Danny’s Twitter Summary: Microsoft paper on "relationship" ranking such as parent child documents, topic similarities and related relevancy.

Modeling Anchor Text and Classifying Queries to Enhance Web Document Retrieval
University of Tsukuba

Abstract: Several types of queries are widely used on the World Wide Web and the expected retrieval method can vary depending on the query type. We propose a method for classifying queries into informational and navigational types. Because terms in navigational queries often appear in anchor text for links to other pages, we analyze the distribution of query terms in anchor texts on the Web for query classification purposes. While content-based retrieval is effective for informational queries, anchor-based retrieval is effective for navigational queries. Our retrieval system combines the results obtained with the content-based and anchor-based retrieval methods, in which the weight for each retrieval result is determined automatically depending on the result of the query classification. We also propose a method for improving anchor-based retrieval. Our retrieval method, which computes the probability that a document is retrieved in response to the given query, identifies synonyms of query terms in the anchor texts on the Web and uses these synonyms for smoothing purposes in the probability estimation. We use the NTCIR test collections and show the effectiveness of individual methods and the entire Web retrieval system experimentally.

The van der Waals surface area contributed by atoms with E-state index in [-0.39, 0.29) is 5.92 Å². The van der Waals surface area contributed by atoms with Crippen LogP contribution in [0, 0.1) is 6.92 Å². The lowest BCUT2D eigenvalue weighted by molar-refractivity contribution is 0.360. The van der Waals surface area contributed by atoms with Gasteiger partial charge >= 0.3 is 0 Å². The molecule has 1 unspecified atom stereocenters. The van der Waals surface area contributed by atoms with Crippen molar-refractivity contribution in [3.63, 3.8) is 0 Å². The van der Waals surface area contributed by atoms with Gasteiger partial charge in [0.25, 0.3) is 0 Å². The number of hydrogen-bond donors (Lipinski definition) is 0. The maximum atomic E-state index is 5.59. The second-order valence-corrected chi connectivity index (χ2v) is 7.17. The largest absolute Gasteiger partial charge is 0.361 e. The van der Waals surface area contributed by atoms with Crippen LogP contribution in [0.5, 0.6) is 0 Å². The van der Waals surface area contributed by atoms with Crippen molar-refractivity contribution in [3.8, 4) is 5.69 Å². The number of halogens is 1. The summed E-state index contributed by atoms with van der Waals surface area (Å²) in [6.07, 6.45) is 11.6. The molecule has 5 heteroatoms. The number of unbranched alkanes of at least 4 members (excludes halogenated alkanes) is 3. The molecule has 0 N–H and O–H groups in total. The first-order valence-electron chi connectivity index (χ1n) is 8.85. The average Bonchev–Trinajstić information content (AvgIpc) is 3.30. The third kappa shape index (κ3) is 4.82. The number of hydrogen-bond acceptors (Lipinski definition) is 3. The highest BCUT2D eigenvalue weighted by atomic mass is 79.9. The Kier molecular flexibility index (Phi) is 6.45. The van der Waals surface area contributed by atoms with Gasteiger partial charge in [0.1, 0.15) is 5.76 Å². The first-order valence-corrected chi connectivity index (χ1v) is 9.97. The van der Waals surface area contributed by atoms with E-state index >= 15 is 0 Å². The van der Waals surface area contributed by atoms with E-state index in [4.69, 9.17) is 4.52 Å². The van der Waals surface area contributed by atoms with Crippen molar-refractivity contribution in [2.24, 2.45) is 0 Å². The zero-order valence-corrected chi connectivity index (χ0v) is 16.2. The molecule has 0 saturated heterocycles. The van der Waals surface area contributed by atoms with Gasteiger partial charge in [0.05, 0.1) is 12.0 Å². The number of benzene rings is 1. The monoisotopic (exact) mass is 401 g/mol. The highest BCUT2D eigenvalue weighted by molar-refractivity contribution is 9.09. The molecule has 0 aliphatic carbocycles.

Unsupervised Query Segmentation using Generative Language Models and Wikipedia
Yahoo & University of Illinois at Urbana-Champaign

Abstract: In this paper, we propose a novel unsupervised approach to query segmentation, an important task in Web search. We use a generative query model to recover a query’s underlying concepts that compose its original segmented form. The model’s parameters are estimated using an expectation-maximization (EM) algorithm, optimizing the minimum description length objective function on a partial corpus that is specific to the query. To augment this unsupervised learning, we incorporate evidence from Wikipedia. Experiments show that our approach dramatically improves performance over the traditional approach that is based on mutual information, and produces comparable results with a supervised method. In particular, the basic generative language model contributes a 7.4% improvement over the mutual information based method (measured by segment F1 on the Intersection test set). EM optimization further improves the performance by 14.3%. Additional knowledge from Wikipedia provides another improvement of 24.3%, adding up to a total of 46% improvement (from 0.530 to 0.774).

Knowledge Sharing and Yahoo Answers: Everyone Knows Something
University Of Michigan